At the House of Commons meeting which Environment Minister Dan Norris and Shadow Minister Anne McIntosh attended, the BMRA outlined four key areas in its Agenda for Change where it hopes to win government support so the sector can increase the contribution it makes to the country’s economic and environmental ambitions.
The issues under discussion are:
- Reclassifying recovered metals as secondary raw material rather than waste by adopting the End of Waste Framework Directive in order to cease the “unnecessary burden of waste shipment regulations”
- Revising the draft regulations on exemptions from environmental permitting
- Proportionate application of regulations, focusing on the proposed Carbon Reduction Commitments and Industrial Emissions Directive
- Increases in the capacity available to scrap yards, allowing them to expand their premises and production.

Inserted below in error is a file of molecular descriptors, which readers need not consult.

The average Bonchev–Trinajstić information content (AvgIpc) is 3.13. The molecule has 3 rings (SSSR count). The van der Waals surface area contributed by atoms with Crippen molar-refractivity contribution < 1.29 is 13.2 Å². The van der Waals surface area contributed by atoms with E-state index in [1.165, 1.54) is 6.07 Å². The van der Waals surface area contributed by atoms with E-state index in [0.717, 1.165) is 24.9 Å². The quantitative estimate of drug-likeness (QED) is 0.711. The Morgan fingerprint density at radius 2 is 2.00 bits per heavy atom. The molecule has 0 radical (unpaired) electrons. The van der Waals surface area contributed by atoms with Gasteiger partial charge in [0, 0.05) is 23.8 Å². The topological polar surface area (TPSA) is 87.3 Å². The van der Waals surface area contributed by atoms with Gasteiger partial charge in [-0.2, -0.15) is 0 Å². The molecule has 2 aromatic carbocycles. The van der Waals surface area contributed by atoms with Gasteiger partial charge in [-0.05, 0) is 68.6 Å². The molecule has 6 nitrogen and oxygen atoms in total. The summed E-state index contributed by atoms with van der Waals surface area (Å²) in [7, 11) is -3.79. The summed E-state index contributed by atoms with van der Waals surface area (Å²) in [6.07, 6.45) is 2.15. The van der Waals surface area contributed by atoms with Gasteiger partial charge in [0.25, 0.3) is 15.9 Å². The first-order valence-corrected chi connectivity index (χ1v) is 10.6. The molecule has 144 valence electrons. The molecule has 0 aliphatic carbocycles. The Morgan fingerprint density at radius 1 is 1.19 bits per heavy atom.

Dan Norris was supportive of the proposed measures and spoke of it needing a “team effort”. He said: “I think we are singing from the same hymn sheet. Regulatory controls are there for good reason but we want them to be proportionate. There is therefore a challenge for us to meet these demands so the UK can recover more than anyone else.”
BMRA director Ian Hetherington said: “Obviously the effect of inaction would vary from action point to action point but the UK would fail to meet European recycling targets for End of Life Vehicles for 2015 and fail to capitalise on the opportunity for the UK to be the lead in certain areas for materials recovery. We do have the lead, certainly in Europe and if the Government doesn’t help we would lose that.”
Now, the BMRA will be working with politicians and policy-makers to develop proportionate and risk-based approaches to regulation; develop consistent regulatory enforcement; and explore opportunities for increasing capacity by addressing planning and land use technologies. It also hopes to incentivise investment in research and development of post-shredder technologies and investigate the potential of using energy from waste to divert residual waste from landfill. The reclassification of waste through the revised EU Waste Framework Directive is expected to come into force next year.
Metals recyclers contribute £5 billion each year to the UK’s balance of payments.